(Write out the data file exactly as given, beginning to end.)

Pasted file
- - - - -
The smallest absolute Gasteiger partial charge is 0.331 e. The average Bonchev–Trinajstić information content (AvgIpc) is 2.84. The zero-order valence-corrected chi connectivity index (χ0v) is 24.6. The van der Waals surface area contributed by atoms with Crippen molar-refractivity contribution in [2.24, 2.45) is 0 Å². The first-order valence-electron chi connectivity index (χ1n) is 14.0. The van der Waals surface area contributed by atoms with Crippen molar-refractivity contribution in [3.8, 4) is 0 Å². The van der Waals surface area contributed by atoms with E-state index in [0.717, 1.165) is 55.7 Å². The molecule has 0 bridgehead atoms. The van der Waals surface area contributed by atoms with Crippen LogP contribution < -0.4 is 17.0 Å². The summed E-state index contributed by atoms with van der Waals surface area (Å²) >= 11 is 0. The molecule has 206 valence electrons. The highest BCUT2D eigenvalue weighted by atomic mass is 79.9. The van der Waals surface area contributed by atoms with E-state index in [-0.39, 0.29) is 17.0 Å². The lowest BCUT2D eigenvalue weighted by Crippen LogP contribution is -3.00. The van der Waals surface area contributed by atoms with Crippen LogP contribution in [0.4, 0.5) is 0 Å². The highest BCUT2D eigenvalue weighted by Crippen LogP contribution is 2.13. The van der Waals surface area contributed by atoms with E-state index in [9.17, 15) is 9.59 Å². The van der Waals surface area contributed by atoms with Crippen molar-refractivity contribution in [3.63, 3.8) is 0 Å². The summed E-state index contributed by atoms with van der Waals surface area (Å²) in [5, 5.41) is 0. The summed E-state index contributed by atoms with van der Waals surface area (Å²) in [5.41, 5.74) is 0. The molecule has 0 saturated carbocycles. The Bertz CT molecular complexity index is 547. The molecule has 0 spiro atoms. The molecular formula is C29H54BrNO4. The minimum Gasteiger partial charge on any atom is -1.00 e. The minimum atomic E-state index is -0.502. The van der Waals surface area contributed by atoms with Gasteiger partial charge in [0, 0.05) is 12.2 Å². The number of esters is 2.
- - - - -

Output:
The smallest absolute Gasteiger partial charge is 0.331 e. The average Bonchev–Trinajstić information content (AvgIpc) is 2.84. The zero-order valence-corrected chi connectivity index (χ0v) is 24.6. The van der Waals surface area contributed by atoms with Crippen molar-refractivity contribution in [2.24, 2.45) is 0 Å². The first-order valence-electron chi connectivity index (χ1n) is 14.0. The van der Waals surface area contributed by atoms with Crippen molar-refractivity contribution in [3.8, 4) is 0 Å². The van der Waals surface area contributed by atoms with E-state index in [0.717, 1.165) is 55.7 Å². The molecule has 0 bridgehead atoms. The van der Waals surface area contributed by atoms with Crippen LogP contribution < -0.4 is 17.0 Å². The summed E-state index contributed by atoms with van der Waals surface area (Å²) >= 11 is 0. The molecule has 206 valence electrons. The highest BCUT2D eigenvalue weighted by atomic mass is 79.9. The van der Waals surface area contributed by atoms with E-state index in [-0.39, 0.29) is 17.0 Å². The lowest BCUT2D eigenvalue weighted by Crippen LogP contribution is -3.00. The van der Waals surface area contributed by atoms with Crippen LogP contribution in [0.4, 0.5) is 0 Å². The highest BCUT2D eigenvalue weighted by Crippen LogP contribution is 2.13. The van der Waals surface area contributed by atoms with E-state index in [9.17, 15) is 9.59 Å². The van der Waals surface area contributed by atoms with Crippen molar-refractivity contribution in [3.63, 3.8) is 0 Å². The summed E-state index contributed by atoms with van der Waals surface area (Å²) in [5, 5.41) is 0. The summed E-state index contributed by atoms with van der Waals surface area (Å²) in [5.41, 5.74) is 0. The molecule has 0 saturated carbocycles. The Bertz CT molecular complexity index is 547. The molecule has 0 spiro atoms. The molecular formula is C29H54BrNO4. The minimum Gasteiger partial charge on any atom is -1.00 e. The minimum atomic E-state index is -0.502. The van der Waals surface area contributed by atoms with Gasteiger partial charge in [0, 0.05) is 12.2 Å². The number of esters is 2.